easy no-knead bread

no knead bread

When my daughter was growing up, bread was something that was made from scratch maybe once or twice a year. When we moved to the country, I discovered that if you're at home working anyway, making bread isn't much harder than baking cookies. I spent a couple years baking bread here, ground from whole wheat berries in a manual grinder. I utterly loved it, the fresh flour tastes yummy in everything from pancakes to breads, but Steve did not. Since I rarely ate much wheat due to being diabetic and needing to limit carbohydrate, I eventually gave up on baking good bread on a regular basis since he wasn't enjoying it.

After my CABG, homemade bread was just unthinkable as there was no way this chest was going to knead without a Percocet or a half bottle of white wine! But then I ran across the idea of no-knead bread and decided to give it a try.

I have perfected a method that takes a total of about ten minutes to make and even an old, crippled lady can do it with just a bowl and spatula and almost no cleanup.

While this bread is very easy and requires little time, it does require some organization as the ten minutes of work is spread over a day. I usually mix the dough at dinner one evening to eat it for dinner the next night.

For us, homemade bread will never be a staple given our absolute disagreement on the topic of fresh ground wheat vs. white flour. But the thing about homemade bread is that nothing in the entire world smells that awesome when it's baking nor tastes so delectable when it's still warm and slathered in butter. So while it's not a regular item on our menu, I was pleased to find a way to do a small loaf now and again so easily.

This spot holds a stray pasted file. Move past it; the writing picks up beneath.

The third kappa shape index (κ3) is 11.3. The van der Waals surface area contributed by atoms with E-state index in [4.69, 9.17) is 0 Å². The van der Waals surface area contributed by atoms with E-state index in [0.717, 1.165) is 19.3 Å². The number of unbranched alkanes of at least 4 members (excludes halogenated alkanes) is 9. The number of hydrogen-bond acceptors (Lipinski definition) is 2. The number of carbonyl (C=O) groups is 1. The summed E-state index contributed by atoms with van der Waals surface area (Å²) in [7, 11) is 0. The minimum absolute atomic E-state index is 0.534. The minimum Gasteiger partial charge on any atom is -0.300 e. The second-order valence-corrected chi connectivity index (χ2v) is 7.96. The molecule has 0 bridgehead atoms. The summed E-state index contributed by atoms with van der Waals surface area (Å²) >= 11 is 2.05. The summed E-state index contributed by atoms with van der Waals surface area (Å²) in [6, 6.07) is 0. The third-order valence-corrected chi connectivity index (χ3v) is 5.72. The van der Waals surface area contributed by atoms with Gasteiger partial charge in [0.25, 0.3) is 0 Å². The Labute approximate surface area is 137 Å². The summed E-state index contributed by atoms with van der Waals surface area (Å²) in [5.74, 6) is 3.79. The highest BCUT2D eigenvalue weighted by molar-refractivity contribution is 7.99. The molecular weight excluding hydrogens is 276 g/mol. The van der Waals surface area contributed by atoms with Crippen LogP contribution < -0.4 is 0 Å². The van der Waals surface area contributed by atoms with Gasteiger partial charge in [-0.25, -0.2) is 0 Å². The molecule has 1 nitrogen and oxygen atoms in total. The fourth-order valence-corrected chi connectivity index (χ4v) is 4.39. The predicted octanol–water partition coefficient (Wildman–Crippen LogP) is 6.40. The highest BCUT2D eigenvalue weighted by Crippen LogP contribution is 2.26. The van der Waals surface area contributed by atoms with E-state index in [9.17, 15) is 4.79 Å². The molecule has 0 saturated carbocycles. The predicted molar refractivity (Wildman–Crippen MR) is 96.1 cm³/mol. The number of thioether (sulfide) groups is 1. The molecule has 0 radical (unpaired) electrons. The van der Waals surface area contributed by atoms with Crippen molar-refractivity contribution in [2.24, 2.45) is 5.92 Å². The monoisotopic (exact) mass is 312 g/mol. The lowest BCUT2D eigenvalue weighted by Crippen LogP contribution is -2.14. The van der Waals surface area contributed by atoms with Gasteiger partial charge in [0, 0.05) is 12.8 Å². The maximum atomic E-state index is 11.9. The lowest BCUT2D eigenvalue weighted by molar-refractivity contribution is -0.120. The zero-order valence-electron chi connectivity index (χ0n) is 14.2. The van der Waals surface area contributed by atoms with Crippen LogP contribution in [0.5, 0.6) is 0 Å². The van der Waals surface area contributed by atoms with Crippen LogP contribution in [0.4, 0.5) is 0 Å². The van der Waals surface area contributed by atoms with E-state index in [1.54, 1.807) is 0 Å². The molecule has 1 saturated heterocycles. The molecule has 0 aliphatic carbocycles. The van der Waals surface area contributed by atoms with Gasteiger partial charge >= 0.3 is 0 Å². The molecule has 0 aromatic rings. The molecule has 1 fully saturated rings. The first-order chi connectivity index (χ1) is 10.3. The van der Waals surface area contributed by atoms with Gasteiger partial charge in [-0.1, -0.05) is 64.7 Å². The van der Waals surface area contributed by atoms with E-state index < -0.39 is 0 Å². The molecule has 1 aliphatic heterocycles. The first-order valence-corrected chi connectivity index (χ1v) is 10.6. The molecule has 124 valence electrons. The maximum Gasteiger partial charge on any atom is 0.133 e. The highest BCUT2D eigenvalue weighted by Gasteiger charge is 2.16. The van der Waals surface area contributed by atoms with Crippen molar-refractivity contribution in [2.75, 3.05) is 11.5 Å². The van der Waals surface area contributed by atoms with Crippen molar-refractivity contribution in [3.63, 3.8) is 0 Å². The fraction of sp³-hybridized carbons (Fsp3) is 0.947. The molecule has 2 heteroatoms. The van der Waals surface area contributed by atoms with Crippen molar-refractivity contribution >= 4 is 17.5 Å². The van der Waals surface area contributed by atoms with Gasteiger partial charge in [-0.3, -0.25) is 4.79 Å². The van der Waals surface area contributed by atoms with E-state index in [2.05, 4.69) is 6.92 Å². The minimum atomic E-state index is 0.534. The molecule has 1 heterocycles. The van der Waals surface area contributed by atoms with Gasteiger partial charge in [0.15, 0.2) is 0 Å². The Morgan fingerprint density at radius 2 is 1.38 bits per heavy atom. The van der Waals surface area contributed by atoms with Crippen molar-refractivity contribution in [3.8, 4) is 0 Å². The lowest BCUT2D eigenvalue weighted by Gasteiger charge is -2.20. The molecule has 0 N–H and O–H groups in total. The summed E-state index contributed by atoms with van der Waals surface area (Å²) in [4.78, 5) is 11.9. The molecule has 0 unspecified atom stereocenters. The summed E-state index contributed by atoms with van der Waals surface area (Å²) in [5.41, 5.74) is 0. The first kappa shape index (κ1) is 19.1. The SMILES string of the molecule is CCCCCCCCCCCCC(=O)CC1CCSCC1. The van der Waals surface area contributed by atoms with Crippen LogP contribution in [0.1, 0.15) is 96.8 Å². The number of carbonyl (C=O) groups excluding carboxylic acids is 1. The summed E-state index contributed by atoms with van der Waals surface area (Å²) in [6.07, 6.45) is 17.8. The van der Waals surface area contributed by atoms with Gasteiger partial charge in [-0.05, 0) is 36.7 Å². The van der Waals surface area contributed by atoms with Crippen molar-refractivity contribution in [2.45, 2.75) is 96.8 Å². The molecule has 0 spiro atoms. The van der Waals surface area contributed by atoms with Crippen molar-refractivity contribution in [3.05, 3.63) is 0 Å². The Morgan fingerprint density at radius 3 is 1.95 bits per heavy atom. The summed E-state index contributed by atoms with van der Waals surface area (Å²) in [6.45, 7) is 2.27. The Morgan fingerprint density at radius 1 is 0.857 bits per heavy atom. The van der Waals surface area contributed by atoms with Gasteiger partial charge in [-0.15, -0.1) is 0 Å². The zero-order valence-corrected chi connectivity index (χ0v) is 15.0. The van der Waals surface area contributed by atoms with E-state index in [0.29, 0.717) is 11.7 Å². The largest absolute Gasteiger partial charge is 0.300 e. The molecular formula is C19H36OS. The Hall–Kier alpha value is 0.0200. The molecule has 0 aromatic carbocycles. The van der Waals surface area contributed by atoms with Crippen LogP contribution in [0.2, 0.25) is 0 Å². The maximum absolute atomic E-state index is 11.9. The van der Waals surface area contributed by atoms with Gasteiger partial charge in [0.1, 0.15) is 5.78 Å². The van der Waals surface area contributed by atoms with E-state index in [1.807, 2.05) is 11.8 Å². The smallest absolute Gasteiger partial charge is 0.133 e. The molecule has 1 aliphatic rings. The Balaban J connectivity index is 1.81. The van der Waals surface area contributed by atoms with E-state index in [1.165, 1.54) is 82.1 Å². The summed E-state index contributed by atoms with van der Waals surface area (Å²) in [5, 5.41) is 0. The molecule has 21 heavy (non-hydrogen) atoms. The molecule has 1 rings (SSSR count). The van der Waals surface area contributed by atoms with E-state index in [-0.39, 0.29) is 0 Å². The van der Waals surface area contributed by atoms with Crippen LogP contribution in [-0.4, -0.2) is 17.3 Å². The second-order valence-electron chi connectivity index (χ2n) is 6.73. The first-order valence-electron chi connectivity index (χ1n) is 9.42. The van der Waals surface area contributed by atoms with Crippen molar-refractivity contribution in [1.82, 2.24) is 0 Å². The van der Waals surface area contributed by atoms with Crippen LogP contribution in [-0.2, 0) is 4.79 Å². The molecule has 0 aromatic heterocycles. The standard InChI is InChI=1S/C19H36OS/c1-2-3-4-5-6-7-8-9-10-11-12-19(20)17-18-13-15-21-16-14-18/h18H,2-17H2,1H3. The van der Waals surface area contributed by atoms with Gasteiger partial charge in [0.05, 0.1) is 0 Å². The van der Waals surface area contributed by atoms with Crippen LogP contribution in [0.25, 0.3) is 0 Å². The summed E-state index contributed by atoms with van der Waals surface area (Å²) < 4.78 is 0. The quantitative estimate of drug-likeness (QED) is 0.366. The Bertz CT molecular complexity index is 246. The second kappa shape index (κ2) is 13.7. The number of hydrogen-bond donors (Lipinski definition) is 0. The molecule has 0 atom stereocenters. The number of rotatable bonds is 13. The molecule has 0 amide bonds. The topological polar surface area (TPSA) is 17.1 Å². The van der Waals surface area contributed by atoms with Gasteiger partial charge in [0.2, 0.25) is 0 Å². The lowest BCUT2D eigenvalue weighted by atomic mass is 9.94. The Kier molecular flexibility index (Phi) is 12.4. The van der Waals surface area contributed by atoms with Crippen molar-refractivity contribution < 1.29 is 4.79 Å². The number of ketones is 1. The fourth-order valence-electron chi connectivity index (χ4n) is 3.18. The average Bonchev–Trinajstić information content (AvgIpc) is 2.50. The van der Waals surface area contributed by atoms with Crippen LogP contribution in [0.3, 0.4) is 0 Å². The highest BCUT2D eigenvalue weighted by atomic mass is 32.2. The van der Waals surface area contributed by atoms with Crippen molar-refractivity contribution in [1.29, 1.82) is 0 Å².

During my bread-baking phase, the reason I ground my own wheat is that whole wheat flour, unless freshly ground, tends to be rancid. The oils in the germ are protected by the whole wheat berry, but once exposed to air, the oils begin to undergo oxidation. You would not believe the difference in taste when it's freshly ground; I've no desire to ever buy whole wheat flour again.

While most of my baking is done with almond flour and coconut flour, I do keep some wheat flour around. Because I don't buy much or use it often, I buy white to avoid the rancid oils. I do insist it be organic, unbleached and unbromated, but we do keep white flour in the house, mostly for pancakes, banana nut bread, pumpkin pecan bread and similar items for Steve.

So my post-surgery bread-baking experiments have all been with white flour. Given that the bran has been removed, there's little anti-nutrients remaining in the flour (almost no nutrients either), so soaking isn't strictly necessary for health reasons. But a long soak is the key to not having to knead this bread.

Besides being very easy to do, it also requires minimal ingredients: just flour, yeast, salt and water. We always have flour and salt, so yeast is the only specific ingredient for this recipe.

Because I bake bread so seldom, I keep my yeast in the freezer. I have tested it, and due to the long soak/ferment time, it makes absolutely no difference if you use it fresh or frozen, so I can decide to mix up dough spur-of-the-moment. I generally decide to mix a batch when I have the wrong amount of leftovers; too much for me to eat as lunch the next day, but not enough for both of us to have for supper. The bread fills the hole nicely.

Obviously, you can buy those little envelopes at the grocery store, but that's an expensive way to buy yeast. Those 3-packs cost close to $2 each.